Sunday, July 03, 2011

One cute sheep to go, please!

When I first began writing for a living almost fifteen years ago, I believed that every story I told had to start with the plot first and then the characters. I felt that I had to know the story I was going to write before I wrote it. Now, things are completely different for me. I write in a very different manner.

I usually start out with thinking, "What topic do I want to explore?"

The way I came up with the idea for my book was that I sat around thinking, "Wouldn't it be cool if there was some way for me to get two pantheons to duke it out? I'd love to see the Norse gods fighting the Greek gods or the Egyptian gods fighting archangels."

That's how the story of Age of Immortality came to be. That's all I started with. I didn't know a single character. I had no plot. I just had an interest in a situation, and my next step was to fill in the details.

I decided which pantheon I wanted to start with. Then I figured out how my character actually met those gods, and then I began figuring out the details of my actual characters. I wrote about 8 chapters before I decided I needed to be more organized with my characters, so then I sat down with some note cards and wrote out all their major quirks and personality traits. Then I went back to writing.

I have used this same tactic in game design. While I was at GDC Online, I was playing with my husband's Android. He had some game on there with a bouncy cow that was trying to get up to an alien ship. The game play was very much unappealing to me, but the cow... boy, I really loved that cute little cow. So, I told my husband that I was determined to make a game about sheep. That's all I started with. By the end of GDC, I had most of the game design banged out. I did a lot of it during Raph Koster's talk. (He was great!) I was told afterwards that the girl sitting behind me and to my right was a writer from, and she had spent half the talk trying to read my notes. I can't talk too much about the game yet, but the point is that I started with "I want to make a game about sheep."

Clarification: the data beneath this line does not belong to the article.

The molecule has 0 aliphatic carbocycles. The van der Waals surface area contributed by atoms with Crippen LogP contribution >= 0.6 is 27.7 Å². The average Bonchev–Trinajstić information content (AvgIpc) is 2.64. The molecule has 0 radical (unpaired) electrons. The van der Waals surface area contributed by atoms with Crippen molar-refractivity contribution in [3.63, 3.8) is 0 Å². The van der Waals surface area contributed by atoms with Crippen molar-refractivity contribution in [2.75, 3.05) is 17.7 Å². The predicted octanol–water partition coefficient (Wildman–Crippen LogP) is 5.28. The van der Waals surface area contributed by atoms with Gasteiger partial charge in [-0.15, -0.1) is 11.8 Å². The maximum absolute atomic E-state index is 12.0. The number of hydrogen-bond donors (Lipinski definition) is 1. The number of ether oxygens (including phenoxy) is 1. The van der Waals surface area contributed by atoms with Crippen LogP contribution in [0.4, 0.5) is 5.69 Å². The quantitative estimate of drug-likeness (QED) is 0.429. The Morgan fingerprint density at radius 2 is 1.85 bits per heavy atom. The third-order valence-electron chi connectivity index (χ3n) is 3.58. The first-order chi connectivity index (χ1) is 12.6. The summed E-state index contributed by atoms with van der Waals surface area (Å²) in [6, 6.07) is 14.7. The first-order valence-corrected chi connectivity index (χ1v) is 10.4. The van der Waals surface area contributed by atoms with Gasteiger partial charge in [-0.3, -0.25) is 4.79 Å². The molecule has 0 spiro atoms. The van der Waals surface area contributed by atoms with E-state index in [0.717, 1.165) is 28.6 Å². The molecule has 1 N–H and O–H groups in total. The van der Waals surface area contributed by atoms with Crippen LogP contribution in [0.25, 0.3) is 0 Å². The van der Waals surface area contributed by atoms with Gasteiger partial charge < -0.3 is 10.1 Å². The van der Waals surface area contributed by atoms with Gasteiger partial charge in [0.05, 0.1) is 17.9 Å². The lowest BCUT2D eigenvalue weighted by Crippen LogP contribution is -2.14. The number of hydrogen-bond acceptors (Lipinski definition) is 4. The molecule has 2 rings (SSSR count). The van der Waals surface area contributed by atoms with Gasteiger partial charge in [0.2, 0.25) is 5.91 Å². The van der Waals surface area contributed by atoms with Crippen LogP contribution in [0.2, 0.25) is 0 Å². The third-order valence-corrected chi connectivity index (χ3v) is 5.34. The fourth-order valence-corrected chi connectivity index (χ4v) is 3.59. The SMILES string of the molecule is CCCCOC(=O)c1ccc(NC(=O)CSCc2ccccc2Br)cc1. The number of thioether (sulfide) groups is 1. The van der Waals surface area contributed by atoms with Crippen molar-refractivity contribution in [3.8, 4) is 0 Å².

P.S. The sheep pictured above is a screenshot from ATITD, not from my sheep game. My sheep are much cuter!


Diane Carlisle said...

Loving the Logo!

The way I used to think about starting a story was thinking up an interesting character and coming up with an amazing first paragraph. From there would fly the questions! Who is this person, why are they telling me this and what are they wanting to say further?

If inspiration came to me, I wrote. If it didn't, I broke away from the keyboard. Sad to say, this style does nothing for me in the long term, because all I can come away with are short stories.

Good luck with your sheep game. I want a complimentary copy! j/k

Pang said...

A completed short story is very valuable as well. I don't have either, so my way works best only for the very short story design for video games.


Deborah MacArthur said...

I have wonderful ideas, at the start. I get all pumped and I write and I write and I write more and I love it and then I can't seem to end it and I start reading it from the beginning and end up re-writing stuff and flying off in different directions and loving it and by then I REALLY don't have a way to end the mess.
Then I start something new...

This leaves me with dozens of unfinished works, all of which I have loved writing but bring me no income. sigh.

Morgan said...

There is a fabulous story called 'Tales of the bard' which is in three parts. It concerns a champion of the old gods who must help reignite people faith in the old pantheon before the new pantheon of gods takes over. Its very deep and fantastically written all based on the premis that 'Faith lends substance'

Tales of the Bard 1: Magician's Law (1987) ISBN 0722177755; ISBN 978-0722177754
Tales of the Bard 2: Demon's Law (1988) ISBN 0722177763; ISBN 978-0722177761
Tales of the Bard 3: Death's Law (1989) ISBN 0722177771; ISBN 978-0722177778